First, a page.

Microsoft plans to sell 'a few million' Surface PCs in the coming year

Microsoft plans to sell 'a few million' Surface PCs in the coming year

Summary: With Surface and now Perceptive Pixel, is Microsoft gearing up for total hardware domination?

SHARE:
99

Since Microsoft unveiled its first Microsoft-branded PCs, the Microsoft Surfaces in late June, I've been wondering how ambitious the company's scale-up plans were.

surfacecovers

On July 9 at the Worldwide Partner Conference opening keynote, I got an answer. CEO Steve Ballmer told attendees Microsoft's goal is to sell "a few million Surface PCs" in the coming year. (I actually thought I heard Ballmer say "a few millions," with an "s.") Ballmer also said that according to estimates, there will be 375 million Windows PCs sold in the next 12 months. His implication was there would still be lots of OEMs making Windows 7, Windows 8 and Windows RT (Windows on ARM) machines, too.

The "few million" figure is interesting on several fronts. First, if it's true, Microsoft isn't coming out of the gate with full guns blazing. Some Microsoft watchers have been claiming Microsoft's goal is to catapult itself to the top of the Windows PC supplier heap as soon as possible. These folks have claimed Microsoft has lost all faith in its OEMs and now believes the Apple model -- one hardware supplier doing end-to-end software/hardware systems -- is the only way to advance in this market, going forward.

But given how long it takes to get a new line of hardware cranked up -- getting adequate supplies of components, finessing the manufacturing and quality-assurance processes, staffing up for a whole new customer support experience -- I was doubtful Microsoft would be hawking a huge number of Surfaces its first year, even if officials wanted to do so. With all these variables, a few million is pretty ambitious, I'd say.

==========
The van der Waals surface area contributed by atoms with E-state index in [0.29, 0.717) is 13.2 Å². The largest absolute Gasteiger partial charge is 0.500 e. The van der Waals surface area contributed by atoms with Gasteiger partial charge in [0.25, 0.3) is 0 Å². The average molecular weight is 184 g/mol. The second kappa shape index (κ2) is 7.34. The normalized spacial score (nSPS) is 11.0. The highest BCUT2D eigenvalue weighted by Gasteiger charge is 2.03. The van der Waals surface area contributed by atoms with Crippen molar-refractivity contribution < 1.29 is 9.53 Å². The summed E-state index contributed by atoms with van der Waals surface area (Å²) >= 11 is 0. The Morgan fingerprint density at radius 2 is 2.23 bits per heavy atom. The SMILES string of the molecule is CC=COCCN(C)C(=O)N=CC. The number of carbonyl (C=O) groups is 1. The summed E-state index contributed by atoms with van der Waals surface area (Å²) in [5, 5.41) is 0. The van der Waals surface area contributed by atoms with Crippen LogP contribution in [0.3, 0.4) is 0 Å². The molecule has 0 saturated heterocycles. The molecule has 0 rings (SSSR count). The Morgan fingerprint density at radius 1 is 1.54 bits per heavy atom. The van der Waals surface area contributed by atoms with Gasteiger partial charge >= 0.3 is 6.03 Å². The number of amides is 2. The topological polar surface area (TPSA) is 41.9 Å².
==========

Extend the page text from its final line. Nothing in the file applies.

I also didn't believe, like folks such as Acer's CEO Stan Shih seemingly professes to, that Microsoft made its Surface announcement as more of a scare tactic or an incentive to get partners to do better, not because it wants to be a hardware vendor.Ballmer's comments today, to me, made it clear Microsoft is in the hardware business, and here to stay.

Speaking of Microsoft and the hardware business, Microsoft also announced today plans to buy large-screen multi-touch display vendor Perceptive Pixel. I wondered whether this meant yet another foray in hardware for the Softies. Will Perceptive Pixel be making Microsoft-branded displays for Office users, I wondered? (If so, this wouldn't be the first time the Office team at Microsoft dabbled with hardware. Anyone remember the Microsoft RoundTable RingCam videoconferencing system?)

Giovanni Mezgec, General Manager of Office Product Management, told me today that Microsoft is still in the process of mulling how best to produce new Perceptive Pixel displays. Microsoft hasn't ruled out involving OEMs in the process in order to bring down costs, he said. But nothing final has been determined, other than the fact that Perceptive Pixel Founder and Chief Scientist Jeff Han and his team are going to become part of Microsoft's Office business unit if and when the purchase receives regulatory approval.

Topics: Tablets, Microsoft, PCs, Windows

About

Mary Jo has covered the tech industry for 30 years for a variety of publications and Web sites, and is a frequent guest on radio, TV and podcasts, speaking about all things Microsoft-related. She is the author of Microsoft 2.0: How Microsoft plans to stay relevant in the post-Gates era (John Wiley & Sons, 2008).